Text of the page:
In my 14 years as a vessel examiner, I have rarely seen a set of jumper cables on a boat, and I don’t carry jumper cables on mine. I carry four batteries, any one of which is capable of starting my engine. The odds of all four being depleted at the same time are minuscule.
Talking with my brother-in-law, a former sailor, got me thinking of sailboats and equipment. The day was stormy, and we were discussing a sailboat’s predilection for lightning strikes. We talked about using jumper cables as emergency lightning protection by directing the current from a lightning hit to the water. While not a perfect solution, it would be better than having lightning blow out a metal underwater fitting.
Lightning is a high amperage discharge of electricity at a radio frequency. The high amperage does the damage. If lightning hits your boat’s mast, it will instantly follow the path of least resistance to ground. If that path is through your leaded keel, that’s where it will go, perhaps taking your keel with it.
Jumper cables come in a variety of lengths, quality and sizes. Some inexpensive cables have small No. 12 AWG wire. The cables’ thick rubber coating misleads us as to the wire gauge. Usually low priced, these cables aren’t even very good for jumping from another battery. The wire’s resistance prevents it from delivering enough current to your starter. Other jumper cables have conductors large enough to deliver current to your starter, but they may not be enough to deliver lightning to the water.
Most hardware stores sell spring contact clamps that can be used for jumper cables, and many sell No. 4 AWG welding cable. Welding cable’s finely stranded wire provides flexibility and enhances conductivity.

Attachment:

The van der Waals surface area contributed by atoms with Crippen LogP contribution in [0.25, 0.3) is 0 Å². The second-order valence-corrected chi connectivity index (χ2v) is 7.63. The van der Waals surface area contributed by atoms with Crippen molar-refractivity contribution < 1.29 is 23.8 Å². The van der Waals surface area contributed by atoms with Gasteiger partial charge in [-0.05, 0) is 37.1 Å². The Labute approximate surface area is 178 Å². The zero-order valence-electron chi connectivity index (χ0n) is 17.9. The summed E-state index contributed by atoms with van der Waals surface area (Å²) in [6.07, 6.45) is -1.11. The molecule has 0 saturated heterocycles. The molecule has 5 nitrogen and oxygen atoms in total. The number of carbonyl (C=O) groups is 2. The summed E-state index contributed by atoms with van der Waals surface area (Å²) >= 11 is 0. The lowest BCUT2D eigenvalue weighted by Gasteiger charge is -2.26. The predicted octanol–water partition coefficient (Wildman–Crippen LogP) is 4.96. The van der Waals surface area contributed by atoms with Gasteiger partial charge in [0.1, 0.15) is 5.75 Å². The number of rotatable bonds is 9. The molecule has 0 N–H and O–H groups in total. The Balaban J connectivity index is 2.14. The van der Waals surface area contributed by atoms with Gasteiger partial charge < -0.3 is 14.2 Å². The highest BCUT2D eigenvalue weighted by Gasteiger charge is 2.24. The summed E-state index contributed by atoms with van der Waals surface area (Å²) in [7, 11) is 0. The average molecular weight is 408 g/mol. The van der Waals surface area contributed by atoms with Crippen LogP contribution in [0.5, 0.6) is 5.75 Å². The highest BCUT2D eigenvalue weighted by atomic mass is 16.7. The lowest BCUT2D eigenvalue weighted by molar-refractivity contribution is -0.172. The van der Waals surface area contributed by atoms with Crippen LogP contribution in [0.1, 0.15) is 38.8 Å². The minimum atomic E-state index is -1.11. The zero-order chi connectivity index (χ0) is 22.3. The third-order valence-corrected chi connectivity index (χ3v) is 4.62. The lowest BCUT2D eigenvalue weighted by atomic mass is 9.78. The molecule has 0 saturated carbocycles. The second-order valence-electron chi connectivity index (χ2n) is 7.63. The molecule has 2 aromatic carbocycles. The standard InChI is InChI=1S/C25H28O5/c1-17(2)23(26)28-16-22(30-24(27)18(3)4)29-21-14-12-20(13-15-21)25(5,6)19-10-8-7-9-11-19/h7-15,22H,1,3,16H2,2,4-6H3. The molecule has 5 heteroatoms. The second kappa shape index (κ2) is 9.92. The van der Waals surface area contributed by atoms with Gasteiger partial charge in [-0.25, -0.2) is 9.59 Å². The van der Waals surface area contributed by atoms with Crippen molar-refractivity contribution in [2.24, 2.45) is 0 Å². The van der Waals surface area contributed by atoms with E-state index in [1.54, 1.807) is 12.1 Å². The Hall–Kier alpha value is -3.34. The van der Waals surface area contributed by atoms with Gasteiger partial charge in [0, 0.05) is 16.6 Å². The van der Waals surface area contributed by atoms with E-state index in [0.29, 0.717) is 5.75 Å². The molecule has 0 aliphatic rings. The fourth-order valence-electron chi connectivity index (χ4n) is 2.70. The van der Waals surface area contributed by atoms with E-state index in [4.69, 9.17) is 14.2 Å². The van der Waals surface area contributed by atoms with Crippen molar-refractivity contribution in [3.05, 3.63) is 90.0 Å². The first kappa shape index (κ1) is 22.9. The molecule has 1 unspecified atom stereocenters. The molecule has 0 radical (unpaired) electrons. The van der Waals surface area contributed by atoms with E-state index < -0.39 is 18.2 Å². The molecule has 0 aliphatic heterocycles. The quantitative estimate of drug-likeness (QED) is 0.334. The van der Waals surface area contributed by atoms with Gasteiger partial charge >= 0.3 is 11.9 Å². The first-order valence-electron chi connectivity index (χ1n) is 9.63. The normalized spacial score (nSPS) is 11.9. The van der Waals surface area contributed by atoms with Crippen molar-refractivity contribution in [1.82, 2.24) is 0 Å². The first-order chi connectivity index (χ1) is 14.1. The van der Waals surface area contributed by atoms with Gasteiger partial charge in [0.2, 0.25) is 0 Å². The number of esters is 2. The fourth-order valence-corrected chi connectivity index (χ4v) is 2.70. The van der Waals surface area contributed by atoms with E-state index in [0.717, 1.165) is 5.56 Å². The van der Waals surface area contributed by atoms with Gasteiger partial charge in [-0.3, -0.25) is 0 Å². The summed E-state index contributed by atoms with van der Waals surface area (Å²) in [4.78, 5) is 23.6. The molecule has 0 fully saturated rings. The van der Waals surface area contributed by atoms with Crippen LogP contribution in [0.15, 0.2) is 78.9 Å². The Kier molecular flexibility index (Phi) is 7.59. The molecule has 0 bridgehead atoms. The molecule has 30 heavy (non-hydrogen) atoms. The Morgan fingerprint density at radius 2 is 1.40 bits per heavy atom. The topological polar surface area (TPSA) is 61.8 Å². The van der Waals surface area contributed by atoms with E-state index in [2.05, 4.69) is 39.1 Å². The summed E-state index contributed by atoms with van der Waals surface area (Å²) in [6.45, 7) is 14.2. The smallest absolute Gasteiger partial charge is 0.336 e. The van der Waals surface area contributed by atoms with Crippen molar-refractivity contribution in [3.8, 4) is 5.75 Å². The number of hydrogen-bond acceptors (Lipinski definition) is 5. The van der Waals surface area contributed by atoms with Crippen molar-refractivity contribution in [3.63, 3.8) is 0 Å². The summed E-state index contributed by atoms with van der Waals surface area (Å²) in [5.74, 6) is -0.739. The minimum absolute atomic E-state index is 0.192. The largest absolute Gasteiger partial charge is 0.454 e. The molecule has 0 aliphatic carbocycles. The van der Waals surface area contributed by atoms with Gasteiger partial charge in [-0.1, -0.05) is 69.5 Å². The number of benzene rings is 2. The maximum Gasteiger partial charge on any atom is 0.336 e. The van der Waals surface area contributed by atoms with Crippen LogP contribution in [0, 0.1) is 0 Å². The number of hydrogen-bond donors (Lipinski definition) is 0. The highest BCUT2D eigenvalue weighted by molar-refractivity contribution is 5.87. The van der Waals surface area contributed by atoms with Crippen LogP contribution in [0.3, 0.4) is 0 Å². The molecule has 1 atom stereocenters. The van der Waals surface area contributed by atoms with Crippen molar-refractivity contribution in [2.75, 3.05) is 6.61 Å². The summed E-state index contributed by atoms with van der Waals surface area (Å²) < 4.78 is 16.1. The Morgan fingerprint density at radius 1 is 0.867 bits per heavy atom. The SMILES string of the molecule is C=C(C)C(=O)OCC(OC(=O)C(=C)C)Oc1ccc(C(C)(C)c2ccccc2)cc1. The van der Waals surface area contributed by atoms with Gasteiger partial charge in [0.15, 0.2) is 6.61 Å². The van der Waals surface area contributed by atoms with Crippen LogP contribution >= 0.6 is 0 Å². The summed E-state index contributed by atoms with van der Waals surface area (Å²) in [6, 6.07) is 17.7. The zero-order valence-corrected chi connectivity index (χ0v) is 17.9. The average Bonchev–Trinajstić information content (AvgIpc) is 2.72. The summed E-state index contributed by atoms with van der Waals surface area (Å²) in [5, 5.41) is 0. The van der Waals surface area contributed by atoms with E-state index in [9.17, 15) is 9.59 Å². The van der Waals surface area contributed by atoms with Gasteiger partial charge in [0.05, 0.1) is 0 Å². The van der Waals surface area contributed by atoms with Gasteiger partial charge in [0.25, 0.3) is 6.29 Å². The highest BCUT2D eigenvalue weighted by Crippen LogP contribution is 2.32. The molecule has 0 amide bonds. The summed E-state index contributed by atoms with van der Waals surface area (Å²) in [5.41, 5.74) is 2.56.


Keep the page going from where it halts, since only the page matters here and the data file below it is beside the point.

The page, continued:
Listen to your NOAA weather radio, watch the weather forecast, and don’t go out if it looks like a lightning event will happen.
To improvise your own solution, buy 20 to 25 feet of No. 4 AWG welding cable, four spring clamps, four No. 4 ring connectors and a package of 8-inch long black plastic electrical cable ties.
Cut the cable into two 10- to 12-foot-long pieces, lay them side-by-side and fasten them together with the wire ties within 12 to 14 inches of the ends. Solder or crimp the ring connectors to the ends of the cables, and, using stainless steel bolts, washers and Nylok nuts, fasten the cables to the spring clamps. On one of these cables, paint the spring clamps red. There you have it—a set of jumper cables that will double as lightning protection for your sailboat.
They will be pricey. The cable retails for about $3 per foot. If the cost bothers you, consider how much your boat is worth.
In the event of an electrical storm, clamp the cables to either the backstay or the forestay. Dangle the other end in the water over the side. If you have a chain rode on your anchor, clamp the spring clamps to the stay and the other end to the chain rode. Finally, always wash the cables and clamps with lots of fresh water after a dunk in saltwater and use a quality water displacing oil afterward.
Lightning is powerful. Don’t expect this quick fix to provide complete protection. Always remember the cone of protection you learned about in Sail class. Don’t touch anything metal during a lightning event. Listen to your NOAA weather radio, watch the weather forecast, and don’t go out if it looks like a lightning event will happen.
David H. Osmolski of Charlotte Power Squadron/27 has been repairing boats since high school when his first boat, a canvas-covered canoe with cedar ribs, leaked in gallons per minute and required constant repair.